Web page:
4. Conversely, when you pick up a manuscript and start reading, what common mistakes or errors make you fling it into the trashcan? Well, I'm not some autocrat who will throw out a submission because my name is spelled wrong (although incidentally, whatever list of editors out there has me as "Jessica Webb," I curse you!), but it is nice to see a well written query letter that clearly states these things: this book is about X, it is X number of words, you could compare it to X. Having glaring spelling or grammar mistakes in a query letter is a bad idea, but the real test is the first page of the manuscript, and the test is whether or not the writing is good. With very rare exceptions, you can tell that from the first page, first paragraph even.

If you want me to be negative, it irritates me to see a letter start "Dear Agent, I am seeking representation for..." And people who start out by saying that their book is a mixture of LORD OF THE RINGS and HARRY POTTER will generate severe rolling of eyes. Oh, and to people who suggest that we send them a laptop and they'll write us a book-we are on to you.


5. Sci-fi and fantasy both have a lot of common tropes that seem inherent to the genre. What type of cliches make you roll your eyes when you see them in a manuscript? Ha, well obviously eye-rolling is the subject matter du jour. There are lots of cliches, but many cliches work-that's why people use them a lot.

Ok, here's one, but it's kind of irrational and it may not bug anyone else. When SF novels have their characters referring to "vid" and "vid screens." For the love of Pete, the word video has been in use since the 50's. Has anyone ever asked you to come over to their house to "watch a vid"? I didn't think so, because you would probably punch them, right? So why would we call it "vid" in the future?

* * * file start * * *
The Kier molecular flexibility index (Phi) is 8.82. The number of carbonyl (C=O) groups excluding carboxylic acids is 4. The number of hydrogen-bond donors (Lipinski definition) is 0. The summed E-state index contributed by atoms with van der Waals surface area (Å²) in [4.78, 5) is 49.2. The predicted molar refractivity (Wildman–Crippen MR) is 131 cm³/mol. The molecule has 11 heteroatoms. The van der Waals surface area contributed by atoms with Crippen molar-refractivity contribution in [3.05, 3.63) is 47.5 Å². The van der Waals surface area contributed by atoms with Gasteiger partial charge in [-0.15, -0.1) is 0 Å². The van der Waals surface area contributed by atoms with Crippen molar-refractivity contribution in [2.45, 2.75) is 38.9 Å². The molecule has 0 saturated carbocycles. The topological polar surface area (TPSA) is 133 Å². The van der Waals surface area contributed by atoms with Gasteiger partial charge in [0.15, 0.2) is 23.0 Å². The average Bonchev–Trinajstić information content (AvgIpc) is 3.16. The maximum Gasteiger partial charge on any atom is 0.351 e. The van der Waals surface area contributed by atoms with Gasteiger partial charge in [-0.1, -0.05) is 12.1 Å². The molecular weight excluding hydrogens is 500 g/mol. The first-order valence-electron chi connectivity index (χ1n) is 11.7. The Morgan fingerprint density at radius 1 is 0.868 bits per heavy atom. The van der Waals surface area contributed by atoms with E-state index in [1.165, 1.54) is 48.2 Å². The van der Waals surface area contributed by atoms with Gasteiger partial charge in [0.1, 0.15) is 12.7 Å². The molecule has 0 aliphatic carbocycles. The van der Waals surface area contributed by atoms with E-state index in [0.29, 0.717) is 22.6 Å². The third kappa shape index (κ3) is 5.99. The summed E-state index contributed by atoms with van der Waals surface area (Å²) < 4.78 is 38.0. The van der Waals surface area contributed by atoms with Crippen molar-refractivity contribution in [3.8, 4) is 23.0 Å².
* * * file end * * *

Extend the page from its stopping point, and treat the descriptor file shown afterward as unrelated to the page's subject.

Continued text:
That said, there are probably many eminent novelists using vid all over town... and no one else cares. Just me... just little old me...


6. Given the volume of material coming into a major publishing house, do you ever get the time to give any constructive criticism to writers who are hopeful but clearly not ready for publication?
Very occasionally. Not as often as I'd like to, but if there's real promise I'd be silly not to let people know that. Even if I don't have time to critique, I'll tell people that I do want to see more from them. That's why having a writers' group that you trust can be really helpful.


7. Let's pretend for a moment that people are coming to the League of Reluctant Adults and actually reading this. Then let's say they're writers. Writers without agents. How would you suggest they go about getting their work read?
Ace and Roc do take unsolicited submissions, and I can think of two authors since I've been here that we bought from unsolicited submissions. The email address is sff@us.penguingroup.com and people can send a query letter and a synopsis and paste the first ten pages of their book.

But trying to find an agent is certainly a good idea. Check out the back of books you love and see if the agent is mentioned. Go find the Literary Marketplace guide and see who represents authors who write things similar to what you write. Write a good query letter, go to conventions, try to get short fiction published.


8. I'm not above a shameless opportunity to plug myself. What's the best reason people should pre-order Dead To Me?
By gum, you are completely shameless. Because it's funny and full of mystery! And because the guy on the cover is so cute.


Thanks, Jessica! Until next time...